The punch line: The M&M designer who played a key role in blueprinting the Scorpio CV is a woman - Kripa Ananthan, who oversees styling and designing at the CV maker. Marketers may seek to woo prospective male buyers to CVs with ads depicting ruggedness and bluster. But the fact of the matter, at least at M&M, is that the vehicle targeted at males went through the deft touches of a woman when it was on the drawing board.

Some 14.5 per cent of M&M's employees across the globe are women. The company firmly believes that gender diversity is essential for innovation. "We believe diversity will go a long way in driving our vision," says Rajeev Dubey, President (Group HR & After-Market) & Member of Group Executive Board, M&M.

Encouragingly, women are willing to make a break with tradition and join manufacturing and core sectors that were hitherto considered the sole purview of men. At carmaker Maruti Suzuki, for instance, the gender ratio has changed drastically in the past few years. "Compared to three years ago, our female employee numbers have doubled, as the auto industry increasingly becomes a preferred choice as a career option for women," points out S.Y. Siddiqui, Managing Executive Officer-Administration (HR, Finance & IT) at Maruti Suzuki India.

It helps when women who are heading some of India's most respected corporations take the initiative to get more women on board. As Bali says: "Successful icons give women entering the business the reassurance that they too can make an impact."

Lintas Media Group, which has Lynn de Souza at the helm, has rolled out an internal media campaign called "Equal and Opposite" to improve gender balance in leadership roles. The project is being driven by the Women's Leadership Network of the Interpublic Group, Lintas's international holding company. Adds Leena Nair, Executive Director, HR, Hindustan Unilever, the first woman to enter the boardroom at the consumer goods and foods giant. "Through my career I have been led by senior women role models and today the women in my organisation experience the same phenomenon."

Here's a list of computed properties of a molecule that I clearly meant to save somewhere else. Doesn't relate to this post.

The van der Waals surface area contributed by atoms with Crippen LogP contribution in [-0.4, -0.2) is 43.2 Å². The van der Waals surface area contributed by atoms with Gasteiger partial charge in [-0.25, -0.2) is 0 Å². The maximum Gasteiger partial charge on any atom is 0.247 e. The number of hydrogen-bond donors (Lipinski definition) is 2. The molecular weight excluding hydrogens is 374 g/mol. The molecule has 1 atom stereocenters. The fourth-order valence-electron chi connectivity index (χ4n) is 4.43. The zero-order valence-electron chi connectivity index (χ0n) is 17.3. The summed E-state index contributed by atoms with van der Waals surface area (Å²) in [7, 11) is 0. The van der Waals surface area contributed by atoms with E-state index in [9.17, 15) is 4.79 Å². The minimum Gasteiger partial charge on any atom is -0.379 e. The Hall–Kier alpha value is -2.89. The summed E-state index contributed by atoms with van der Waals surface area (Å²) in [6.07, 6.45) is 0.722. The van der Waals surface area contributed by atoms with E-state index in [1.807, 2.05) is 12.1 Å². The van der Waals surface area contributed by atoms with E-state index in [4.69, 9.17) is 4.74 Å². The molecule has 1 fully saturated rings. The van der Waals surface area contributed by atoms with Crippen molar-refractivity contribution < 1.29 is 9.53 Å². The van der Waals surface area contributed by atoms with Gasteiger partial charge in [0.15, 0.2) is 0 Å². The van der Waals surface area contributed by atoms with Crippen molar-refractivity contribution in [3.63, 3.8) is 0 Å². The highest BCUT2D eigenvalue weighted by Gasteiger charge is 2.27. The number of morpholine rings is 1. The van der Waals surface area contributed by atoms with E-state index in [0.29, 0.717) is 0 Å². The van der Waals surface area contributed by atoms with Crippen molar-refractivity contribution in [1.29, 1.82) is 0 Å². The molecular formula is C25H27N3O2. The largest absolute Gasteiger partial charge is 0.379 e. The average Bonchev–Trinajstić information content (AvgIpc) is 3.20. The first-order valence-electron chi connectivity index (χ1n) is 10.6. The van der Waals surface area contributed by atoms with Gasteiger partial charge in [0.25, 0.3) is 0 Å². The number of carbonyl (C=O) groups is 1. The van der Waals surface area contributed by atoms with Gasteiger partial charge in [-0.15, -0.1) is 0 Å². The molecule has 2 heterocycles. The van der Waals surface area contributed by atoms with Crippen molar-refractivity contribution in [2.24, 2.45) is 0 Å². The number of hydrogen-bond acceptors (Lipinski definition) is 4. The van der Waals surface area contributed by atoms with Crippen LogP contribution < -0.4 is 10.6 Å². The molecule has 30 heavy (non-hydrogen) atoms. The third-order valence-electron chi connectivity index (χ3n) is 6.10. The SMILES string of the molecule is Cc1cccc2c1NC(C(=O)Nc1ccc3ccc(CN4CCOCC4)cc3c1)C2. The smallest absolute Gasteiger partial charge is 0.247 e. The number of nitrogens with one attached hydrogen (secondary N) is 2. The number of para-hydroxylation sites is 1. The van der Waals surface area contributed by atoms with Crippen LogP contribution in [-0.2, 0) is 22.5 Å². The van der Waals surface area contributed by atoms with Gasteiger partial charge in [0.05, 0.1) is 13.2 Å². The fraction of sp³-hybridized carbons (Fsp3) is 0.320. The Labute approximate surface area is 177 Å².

Lifespaces; and Sangeeta Prasad is COO at Mahindra World City Developers. The punch line: The M&M designer who played a key role in blueprinting the Scorpio CV is a woman - Kripa Ananthan, who oversees styling and designing at the CV maker. Marketers may seek to woo prospective male buyers to CVs with ads depicting ruggedness and bluster. But the fact of the matter, at least at M&M, is that the vehicle targeted at males went through the deft touches of a woman when it was on the drawing board.

Anjali Bansal, Managing Partner, Spencer Stuart India
Anjali Bansal
Some 14.5 per cent of M&M's employees across the globe are women. The company firmly believes that gender diversity is essential for innovation. "We believe diversity will go a long way in driving our vision," says Rajeev Dubey, President (Group HR & After-Market) & Member of Group Executive Board, M&M.

Encouragingly, women are willing to make a break with tradition and join manufacturing and core sectors that were hitherto considered the sole purview of men. At carmaker Maruti Suzuki, for instance, the gender ratio has changed drastically in the past few years. "Compared to three years ago, our female employee numbers have doubled, as the auto industry increasingly becomes a preferred choice as a career option for women," points out S.Y. Siddiqui, Managing Executive Officer-Administration (HR, Finance & IT) at Maruti Suzuki India.

It helps when women who are heading some of India's most respected corporations take the initiative to get more women on board. As Bali says: "Successful icons give women entering the business the reassurance that they too can make an impact."

Lintas Media Group, which has Lynn de Souza at the helm, has rolled out an internal media campaign called "Equal and Opposite" to improve gender balance in leadership roles. The project is being driven by the Women's Leadership Network of the Interpublic Group, Lintas's international holding company. Adds Leena Nair, Executive Director, HR, Hindustan Unilever, the first woman to enter the boardroom at the consumer goods and foods giant. "Through my career I have been led by senior women role models and today the women in my organisation experience the same phenomenon.